WASHINGTON (Reuters) - Hillary Clinton, who leads the pack of potential Democratic 2016 presidential contenders, defended Obamacare on Wednesday but added she was open to "evidence-based changes" in the program, CNN reported.
President Barack Obama's signature healthcare reform law is shaping up as a hot-button campaign issue in congressional elections in November and possibly the 2016 White House race.
The law, which seeks to extend health coverage to millions of uninsured or underinsured people, has been under steady attack by Republicans, who say it is too costly, kills jobs and robs many Americans of healthcare choices.
"I think we are on the right track in many respects," CNN quoted Clinton as saying in remarks in Orlando, Florida, to the Healthcare Information and Management Systems Society.
"But I would be the first to say if things aren't working, then we need people of good faith to come together and make evidence-based changes," said Clinton, who led a failed effort to pass healthcare reform during the administration of her husband, Bill Clinton.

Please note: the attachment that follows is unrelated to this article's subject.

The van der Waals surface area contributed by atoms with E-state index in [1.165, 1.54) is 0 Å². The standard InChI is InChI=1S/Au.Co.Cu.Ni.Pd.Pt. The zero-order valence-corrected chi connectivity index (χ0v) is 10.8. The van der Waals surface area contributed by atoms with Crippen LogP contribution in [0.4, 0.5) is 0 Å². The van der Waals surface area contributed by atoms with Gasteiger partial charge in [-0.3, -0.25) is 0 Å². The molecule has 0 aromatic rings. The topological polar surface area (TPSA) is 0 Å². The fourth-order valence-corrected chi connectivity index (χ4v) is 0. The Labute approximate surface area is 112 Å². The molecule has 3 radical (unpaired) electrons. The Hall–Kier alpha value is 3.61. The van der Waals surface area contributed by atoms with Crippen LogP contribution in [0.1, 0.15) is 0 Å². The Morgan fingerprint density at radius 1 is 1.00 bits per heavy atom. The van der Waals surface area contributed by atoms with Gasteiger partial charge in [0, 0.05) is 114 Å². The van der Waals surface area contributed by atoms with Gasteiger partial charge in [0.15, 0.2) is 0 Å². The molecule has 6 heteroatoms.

Among issues she said should be addressed were small businesses of 50 or more employees providing health coverage and companies moving people to part-time from full-time work to avoid making healthcare contributions.
Clinton praised Obamacare for allowing people under 26 to stay on their parents' healthcare plans and broadening access to preventive care.
She said all the "misinformation" was making it difficult to discuss the law in Washington.
"Part of the challenge is to clear away all the smoke and try to figure out what is working and what isn't," Clinton, who served as secretary of state in Obama's first term, was quoted by CNN as saying.
"What do we need to do to try to fix this? Because it would be a great tragedy, in my opinion, to take away what has now been provided."
(Writing by Peter Cooney; Editing by Ken Wills)